“Lord Henry smiled and, leaning down, plucked a pink-petalled daisy from the grass and examined it. ‘I am quite sure I shall understand it,’ he replied gazing intently at the little golden white-feathered disc, ‘and I can believe anything provided that it is incredible.'”
I was struck by the little detail, so wonderfully aesthetic, of the flower in this bit of dialogue from The Picture of Dorian Gray. He plucks a flower and contemplates it. It made me think that perhaps we could use a bit of an aesthetic revival, bring back those subversive ideas about encouraging idleness, and making a religion out of the practice of art and the contemplation of beauty. Not being productive and busy seems so much more blasphemous than it did in Victorian times. Yet they too felt rushed and pressed upon by modern life.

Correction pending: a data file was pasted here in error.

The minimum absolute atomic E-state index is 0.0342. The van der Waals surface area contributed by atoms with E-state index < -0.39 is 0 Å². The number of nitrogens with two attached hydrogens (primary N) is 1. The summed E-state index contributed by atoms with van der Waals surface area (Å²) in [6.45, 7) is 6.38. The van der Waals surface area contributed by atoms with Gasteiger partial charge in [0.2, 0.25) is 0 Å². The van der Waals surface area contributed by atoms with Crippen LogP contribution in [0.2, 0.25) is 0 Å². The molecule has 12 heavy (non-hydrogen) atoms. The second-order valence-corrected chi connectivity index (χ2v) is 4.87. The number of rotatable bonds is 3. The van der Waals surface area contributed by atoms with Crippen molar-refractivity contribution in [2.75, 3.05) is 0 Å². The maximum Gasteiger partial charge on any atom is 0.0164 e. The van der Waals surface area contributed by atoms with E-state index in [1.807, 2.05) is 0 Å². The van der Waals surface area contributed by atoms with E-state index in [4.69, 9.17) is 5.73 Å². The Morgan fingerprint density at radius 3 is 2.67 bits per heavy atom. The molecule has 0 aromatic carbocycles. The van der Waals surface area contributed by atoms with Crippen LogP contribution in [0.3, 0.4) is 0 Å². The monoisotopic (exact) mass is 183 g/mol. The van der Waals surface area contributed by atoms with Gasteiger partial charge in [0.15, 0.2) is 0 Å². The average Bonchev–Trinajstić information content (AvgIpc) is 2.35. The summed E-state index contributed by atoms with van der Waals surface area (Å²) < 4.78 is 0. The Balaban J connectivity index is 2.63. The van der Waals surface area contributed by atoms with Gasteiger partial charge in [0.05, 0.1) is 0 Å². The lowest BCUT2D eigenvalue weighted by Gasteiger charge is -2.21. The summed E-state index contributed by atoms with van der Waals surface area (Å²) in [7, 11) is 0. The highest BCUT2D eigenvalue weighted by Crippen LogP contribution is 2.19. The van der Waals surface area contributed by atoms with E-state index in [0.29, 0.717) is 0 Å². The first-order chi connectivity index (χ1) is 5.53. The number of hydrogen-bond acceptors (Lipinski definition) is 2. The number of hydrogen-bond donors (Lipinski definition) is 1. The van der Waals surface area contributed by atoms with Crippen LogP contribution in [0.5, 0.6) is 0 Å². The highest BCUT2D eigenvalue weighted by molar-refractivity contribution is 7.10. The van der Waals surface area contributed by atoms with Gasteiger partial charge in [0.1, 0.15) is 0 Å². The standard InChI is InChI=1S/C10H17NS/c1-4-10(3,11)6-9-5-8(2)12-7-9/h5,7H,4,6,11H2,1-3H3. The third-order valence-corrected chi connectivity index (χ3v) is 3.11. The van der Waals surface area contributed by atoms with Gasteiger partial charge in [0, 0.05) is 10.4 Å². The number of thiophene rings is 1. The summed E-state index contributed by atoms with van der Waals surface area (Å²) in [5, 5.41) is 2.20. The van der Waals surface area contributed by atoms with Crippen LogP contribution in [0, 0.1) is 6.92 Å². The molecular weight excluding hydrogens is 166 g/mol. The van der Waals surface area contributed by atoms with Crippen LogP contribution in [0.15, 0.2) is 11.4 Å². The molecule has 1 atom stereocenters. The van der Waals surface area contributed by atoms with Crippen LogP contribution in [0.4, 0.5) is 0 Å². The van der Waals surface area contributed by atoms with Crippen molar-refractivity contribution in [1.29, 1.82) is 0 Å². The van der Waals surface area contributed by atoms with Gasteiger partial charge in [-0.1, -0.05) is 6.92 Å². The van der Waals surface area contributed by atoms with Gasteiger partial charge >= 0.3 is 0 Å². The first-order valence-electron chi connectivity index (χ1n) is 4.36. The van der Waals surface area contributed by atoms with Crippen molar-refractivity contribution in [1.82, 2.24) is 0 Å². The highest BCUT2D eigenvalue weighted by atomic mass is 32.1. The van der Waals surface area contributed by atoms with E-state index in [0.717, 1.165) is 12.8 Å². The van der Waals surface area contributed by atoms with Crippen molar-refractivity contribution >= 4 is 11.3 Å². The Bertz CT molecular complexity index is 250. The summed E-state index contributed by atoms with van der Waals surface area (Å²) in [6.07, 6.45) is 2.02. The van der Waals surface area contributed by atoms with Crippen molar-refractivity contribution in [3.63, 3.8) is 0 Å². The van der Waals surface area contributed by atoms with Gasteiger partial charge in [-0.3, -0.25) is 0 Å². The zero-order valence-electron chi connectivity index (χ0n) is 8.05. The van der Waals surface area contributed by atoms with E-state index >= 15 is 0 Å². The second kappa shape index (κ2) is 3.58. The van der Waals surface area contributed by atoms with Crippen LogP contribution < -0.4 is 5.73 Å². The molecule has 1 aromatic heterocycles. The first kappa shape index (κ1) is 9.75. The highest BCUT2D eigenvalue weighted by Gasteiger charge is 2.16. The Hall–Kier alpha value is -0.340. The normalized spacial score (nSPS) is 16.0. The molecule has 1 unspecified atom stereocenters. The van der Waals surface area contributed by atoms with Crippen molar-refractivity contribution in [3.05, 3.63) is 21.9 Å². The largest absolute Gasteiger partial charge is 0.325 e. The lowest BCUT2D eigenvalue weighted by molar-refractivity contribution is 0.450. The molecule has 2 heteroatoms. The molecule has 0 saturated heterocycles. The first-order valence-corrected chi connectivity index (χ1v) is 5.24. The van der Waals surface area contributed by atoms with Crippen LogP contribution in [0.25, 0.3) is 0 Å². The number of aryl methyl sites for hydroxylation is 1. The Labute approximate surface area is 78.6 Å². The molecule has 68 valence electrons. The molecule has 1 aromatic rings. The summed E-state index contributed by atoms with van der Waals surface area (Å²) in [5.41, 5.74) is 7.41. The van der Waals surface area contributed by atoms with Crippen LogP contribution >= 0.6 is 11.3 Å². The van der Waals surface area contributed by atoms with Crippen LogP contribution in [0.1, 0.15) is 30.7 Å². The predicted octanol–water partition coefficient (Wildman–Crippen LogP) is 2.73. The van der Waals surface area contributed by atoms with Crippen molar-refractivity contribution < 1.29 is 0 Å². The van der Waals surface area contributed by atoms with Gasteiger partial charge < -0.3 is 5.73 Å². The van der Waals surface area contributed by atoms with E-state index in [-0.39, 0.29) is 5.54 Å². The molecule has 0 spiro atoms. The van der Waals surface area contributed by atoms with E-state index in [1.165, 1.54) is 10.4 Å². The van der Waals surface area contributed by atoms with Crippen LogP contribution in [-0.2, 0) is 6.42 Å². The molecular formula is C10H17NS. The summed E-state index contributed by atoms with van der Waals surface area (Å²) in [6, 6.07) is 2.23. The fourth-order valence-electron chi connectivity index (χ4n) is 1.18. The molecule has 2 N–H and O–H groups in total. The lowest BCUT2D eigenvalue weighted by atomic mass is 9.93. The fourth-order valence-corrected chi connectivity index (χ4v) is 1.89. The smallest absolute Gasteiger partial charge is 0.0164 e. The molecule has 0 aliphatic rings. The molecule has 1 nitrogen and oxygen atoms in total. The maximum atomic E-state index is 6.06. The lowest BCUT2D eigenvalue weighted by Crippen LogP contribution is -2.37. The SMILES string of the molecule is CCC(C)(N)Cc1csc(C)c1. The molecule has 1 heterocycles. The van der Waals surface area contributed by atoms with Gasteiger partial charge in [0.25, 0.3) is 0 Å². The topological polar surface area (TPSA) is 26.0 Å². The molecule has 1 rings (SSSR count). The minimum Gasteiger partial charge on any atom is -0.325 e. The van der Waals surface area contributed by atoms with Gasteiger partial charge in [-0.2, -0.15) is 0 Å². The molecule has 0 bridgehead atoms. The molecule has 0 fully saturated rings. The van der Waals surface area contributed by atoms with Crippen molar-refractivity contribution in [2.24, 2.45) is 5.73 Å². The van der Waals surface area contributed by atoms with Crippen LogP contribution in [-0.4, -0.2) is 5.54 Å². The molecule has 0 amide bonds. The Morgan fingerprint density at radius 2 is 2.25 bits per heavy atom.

Things go by so quickly, there is a fear you might miss something– that one tweet that will change your world. Do you ever click on a link in your tweetstream and get bored before you read the first paragraph of the article?
A phrase in an article I read yesterday jumped out at me. “…posting stories engineered toward ‘virality;’ to court their new social-media kingmakers.”
On Word Press you can check your stats, several times a day if you like. It will tell you how many clicks you got. It becomes something like a drug, you have got to know– is anyone listening? You start to measure your success as a writer by the number of clicks you got. It is a measure of the success of your headline more than your content. It is not a measure of quality or beauty. It is, however, the only quantifiable thing you’ve got.
We are asking how many, how many how many? We should be asking how much? How much beauty or meaning or value can I convey? How much more can I see? How much is this world revealing to me right here, right now?
Normally, I would have gazed right over the description of the flower to move on to the important things– the next point in the plot, the next revelation of character. Today I stopped. I tried to visualize that flower. That’s when I noticed something odd.
Oscar Wilde’s “pink-petalled daisy” is “golden white.”